3

Some times I need to modify an array key for example something like:

$temp = array();
foreach($arrayIWantToModify as $key => $value) {
    if($value % 2) == 0) {
        $temp['odd_' . $key] = $value;
    } else {
        $temp[$key] = $value;
    }
}

I always use a temp array to achieve that, but I had a memory problem when working on a project that had some big arrays. Of course the best solution is to increase the memory but, but i was just wondering is it so bad to just do it like:

foreach($arrayIWantToModify as $key => $value) {
    if(($value % 2) == 0) {
        $arrayIWantToModify['odd_' . $key] = $value;
        unset($arrayIWantToModify[$key]);
    }
}

It seems to work but I always saw it as a bad practice because you are changing an array you are iterating.

3 Answers 3

5

I would agree that this is not a good idea. Even if the language you're using defines what should happen in this situation (I don't know if PHP does; that's a question for StackOverflow) most people who see code like this would still have to look up whether or not it's defined behavior before they could have any confidence in it.

If the list of desired modifications is typically much smaller than the array being modified, I would always prefer using a temporary array to contain the desired modifications until the iterating is complete, just like your first example. If you're running out of memory doing that, that tells me you're modifying such a huge portion of the array that you'd be better off with a map operation (I believe PHP calls it array_map) that's designed to efficiently modify all elements without any risk of processing an element more or less than one time.

3

In PHP the foreach loop creates a temporary variable storing the initial array passed. you can pass $value by reference using &$value. In the two examples below the loops remove the next element in the array.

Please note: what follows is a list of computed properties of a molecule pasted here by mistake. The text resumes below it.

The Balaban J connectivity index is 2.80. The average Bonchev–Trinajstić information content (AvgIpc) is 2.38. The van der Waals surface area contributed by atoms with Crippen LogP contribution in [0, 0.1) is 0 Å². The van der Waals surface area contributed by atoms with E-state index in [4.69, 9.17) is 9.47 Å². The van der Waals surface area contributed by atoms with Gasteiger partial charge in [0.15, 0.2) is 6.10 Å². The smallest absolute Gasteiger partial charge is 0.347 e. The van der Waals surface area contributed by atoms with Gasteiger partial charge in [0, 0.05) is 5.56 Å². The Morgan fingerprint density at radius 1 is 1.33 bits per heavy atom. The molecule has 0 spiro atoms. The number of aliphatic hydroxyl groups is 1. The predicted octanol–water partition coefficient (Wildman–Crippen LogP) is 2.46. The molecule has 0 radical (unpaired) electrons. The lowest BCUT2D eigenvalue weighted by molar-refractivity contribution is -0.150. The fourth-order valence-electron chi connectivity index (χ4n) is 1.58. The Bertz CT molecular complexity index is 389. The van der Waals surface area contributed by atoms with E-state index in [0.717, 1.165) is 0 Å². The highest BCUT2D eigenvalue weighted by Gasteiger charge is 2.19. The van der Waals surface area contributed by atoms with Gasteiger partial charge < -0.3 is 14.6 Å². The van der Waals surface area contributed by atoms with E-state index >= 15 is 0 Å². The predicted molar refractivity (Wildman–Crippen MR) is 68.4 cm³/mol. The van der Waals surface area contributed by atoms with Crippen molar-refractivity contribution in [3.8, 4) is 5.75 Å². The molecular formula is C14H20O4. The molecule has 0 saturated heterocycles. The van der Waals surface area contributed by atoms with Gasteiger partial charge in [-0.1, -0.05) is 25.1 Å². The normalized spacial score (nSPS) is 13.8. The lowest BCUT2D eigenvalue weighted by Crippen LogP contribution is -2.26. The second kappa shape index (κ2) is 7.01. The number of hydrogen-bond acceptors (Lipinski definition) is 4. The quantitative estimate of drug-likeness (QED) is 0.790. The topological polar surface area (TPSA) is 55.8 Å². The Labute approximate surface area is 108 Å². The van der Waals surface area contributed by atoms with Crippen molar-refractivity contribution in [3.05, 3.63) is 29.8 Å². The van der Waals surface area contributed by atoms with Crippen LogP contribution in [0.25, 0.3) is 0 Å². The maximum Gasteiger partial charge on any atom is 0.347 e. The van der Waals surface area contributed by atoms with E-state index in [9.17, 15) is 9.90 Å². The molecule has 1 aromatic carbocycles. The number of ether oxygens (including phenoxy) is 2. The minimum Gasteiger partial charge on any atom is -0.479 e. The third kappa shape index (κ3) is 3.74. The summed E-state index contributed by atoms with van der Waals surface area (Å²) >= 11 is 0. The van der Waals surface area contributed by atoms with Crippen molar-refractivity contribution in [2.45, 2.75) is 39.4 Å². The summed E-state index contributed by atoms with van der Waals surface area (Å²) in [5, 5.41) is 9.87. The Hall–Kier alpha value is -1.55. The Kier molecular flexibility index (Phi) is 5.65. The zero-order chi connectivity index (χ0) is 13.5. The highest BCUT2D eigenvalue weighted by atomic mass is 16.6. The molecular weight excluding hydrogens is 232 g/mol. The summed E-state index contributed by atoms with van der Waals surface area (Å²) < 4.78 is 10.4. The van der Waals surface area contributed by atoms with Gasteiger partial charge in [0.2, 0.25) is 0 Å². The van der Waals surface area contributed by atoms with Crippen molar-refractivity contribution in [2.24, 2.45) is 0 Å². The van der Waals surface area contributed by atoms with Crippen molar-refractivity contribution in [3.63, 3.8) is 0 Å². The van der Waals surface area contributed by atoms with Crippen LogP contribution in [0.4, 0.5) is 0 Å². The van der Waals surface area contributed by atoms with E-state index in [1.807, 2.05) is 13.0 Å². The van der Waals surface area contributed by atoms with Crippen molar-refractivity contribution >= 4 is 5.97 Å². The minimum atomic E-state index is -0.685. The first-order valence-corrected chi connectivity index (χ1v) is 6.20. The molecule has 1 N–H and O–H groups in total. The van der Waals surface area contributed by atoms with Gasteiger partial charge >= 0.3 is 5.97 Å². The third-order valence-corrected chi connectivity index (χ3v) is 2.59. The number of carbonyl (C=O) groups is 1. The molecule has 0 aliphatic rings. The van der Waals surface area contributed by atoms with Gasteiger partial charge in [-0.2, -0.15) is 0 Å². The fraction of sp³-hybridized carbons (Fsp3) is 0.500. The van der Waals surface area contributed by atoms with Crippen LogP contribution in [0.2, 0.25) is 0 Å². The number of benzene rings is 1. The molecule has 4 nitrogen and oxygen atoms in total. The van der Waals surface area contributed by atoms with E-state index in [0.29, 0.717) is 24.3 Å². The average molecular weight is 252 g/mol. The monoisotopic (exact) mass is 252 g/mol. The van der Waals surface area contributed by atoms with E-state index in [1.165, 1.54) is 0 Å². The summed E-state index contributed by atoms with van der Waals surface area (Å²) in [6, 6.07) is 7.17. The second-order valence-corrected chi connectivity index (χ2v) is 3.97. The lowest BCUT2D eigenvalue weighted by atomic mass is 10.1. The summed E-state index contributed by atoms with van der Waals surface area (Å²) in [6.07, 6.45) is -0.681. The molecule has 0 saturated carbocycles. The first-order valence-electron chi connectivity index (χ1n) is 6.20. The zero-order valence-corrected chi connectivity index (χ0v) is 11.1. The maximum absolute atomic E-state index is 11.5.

Since it is a temporary variable changes to the original have no effect on the foreach loop.

<?php 
$arr = array(1,2,3,4,5,6,7,8,9); 

foreach($arr as $key=>$value) 
{ 
    unset($arr[$key + 1]); 
    echo $value . PHP_EOL; 
} 
?> 

Output: 1 2 3 4 5 6 7 8 9

<?php 
$arr = array(1,2,3,4,5,6,7,8,9); 

while (list($key, $value) = each($arr)) 
{ 
    unset($arr[$key + 1]); 
    echo $value . PHP_EOL; 
} 
?> 

Output: 1 3 5 7 9

0

Let's use a slightly different take on the problem. You describe what you do as:

Some times I need to modify an array key

When we look at it like this, we have the problem of doing everything in the same loop. Can we look at it differently? Maybe say:

Some times I need to find a set of keys, and then I need to modify those keys in the array

Now we can see two separate tasks to complete, which means we can break them apart. The code to accomplish this might look something like:

$oddKeys = array();

// Task 1: Find a set of keys
foreach($arrayIWantToModify as $key => $value) {
    if($value % 2 == 0) {
        $oddKeys[] = $key;
    }
}

// Task 2: Modify those keys
foreach($oddKeys as $key) {
    $arrayIWantToModify['odd_' . $key] = $arrayIWantToModify[$key];
    unset($arrayIWantToModify[$key]);
}

We have less memory usage* than the temporary array as we are only storing the keys that need to change, not an entire duplicate array. The code is also clearer than the alternative as there is no question about the behavior here. Since we've broken the behavior apart, we can now even extract it and reuse it elsewhere (for example by extracting a function that returns an array of keys where the values meet certain criteria).


* If the number of keys that need to change is the same or nearly the same as the total number of keys, the memory usage gains may not be as large. You would need to test whether you are still running into memory limitations, and possibly come up with a different strategy (say, swap all the keys, then reverse the action on the reverse condition).

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